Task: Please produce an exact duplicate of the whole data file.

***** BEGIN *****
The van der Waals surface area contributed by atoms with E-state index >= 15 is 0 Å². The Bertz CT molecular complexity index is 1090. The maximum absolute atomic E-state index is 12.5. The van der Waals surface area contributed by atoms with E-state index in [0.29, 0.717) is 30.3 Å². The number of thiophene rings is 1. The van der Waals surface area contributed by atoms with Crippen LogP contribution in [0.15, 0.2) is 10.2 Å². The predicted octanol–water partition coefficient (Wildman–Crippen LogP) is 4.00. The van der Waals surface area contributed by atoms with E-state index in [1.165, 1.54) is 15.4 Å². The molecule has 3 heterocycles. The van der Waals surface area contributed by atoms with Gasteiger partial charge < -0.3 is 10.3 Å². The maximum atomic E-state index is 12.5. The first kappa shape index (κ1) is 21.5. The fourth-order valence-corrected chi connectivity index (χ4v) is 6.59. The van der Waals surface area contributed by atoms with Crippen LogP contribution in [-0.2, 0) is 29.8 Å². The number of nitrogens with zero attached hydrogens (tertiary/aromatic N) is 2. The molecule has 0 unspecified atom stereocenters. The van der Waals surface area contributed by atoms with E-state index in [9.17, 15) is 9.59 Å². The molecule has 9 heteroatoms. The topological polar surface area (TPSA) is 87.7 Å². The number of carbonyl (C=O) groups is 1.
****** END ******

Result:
The van der Waals surface area contributed by atoms with E-state index >= 15 is 0 Å². The Bertz CT molecular complexity index is 1090. The maximum absolute atomic E-state index is 12.5. The van der Waals surface area contributed by atoms with E-state index in [0.29, 0.717) is 30.3 Å². The number of thiophene rings is 1. The van der Waals surface area contributed by atoms with Crippen LogP contribution in [0.15, 0.2) is 10.2 Å². The predicted octanol–water partition coefficient (Wildman–Crippen LogP) is 4.00. The van der Waals surface area contributed by atoms with E-state index in [1.165, 1.54) is 15.4 Å². The molecule has 3 heterocycles. The van der Waals surface area contributed by atoms with Gasteiger partial charge < -0.3 is 10.3 Å². The maximum atomic E-state index is 12.5. The first kappa shape index (κ1) is 21.5. The fourth-order valence-corrected chi connectivity index (χ4v) is 6.59. The van der Waals surface area contributed by atoms with Crippen LogP contribution in [-0.2, 0) is 29.8 Å². The number of nitrogens with zero attached hydrogens (tertiary/aromatic N) is 2. The molecule has 0 unspecified atom stereocenters. The van der Waals surface area contributed by atoms with E-state index in [9.17, 15) is 9.59 Å². The molecule has 9 heteroatoms. The topological polar surface area (TPSA) is 87.7 Å². The number of carbonyl (C=O) groups is 1.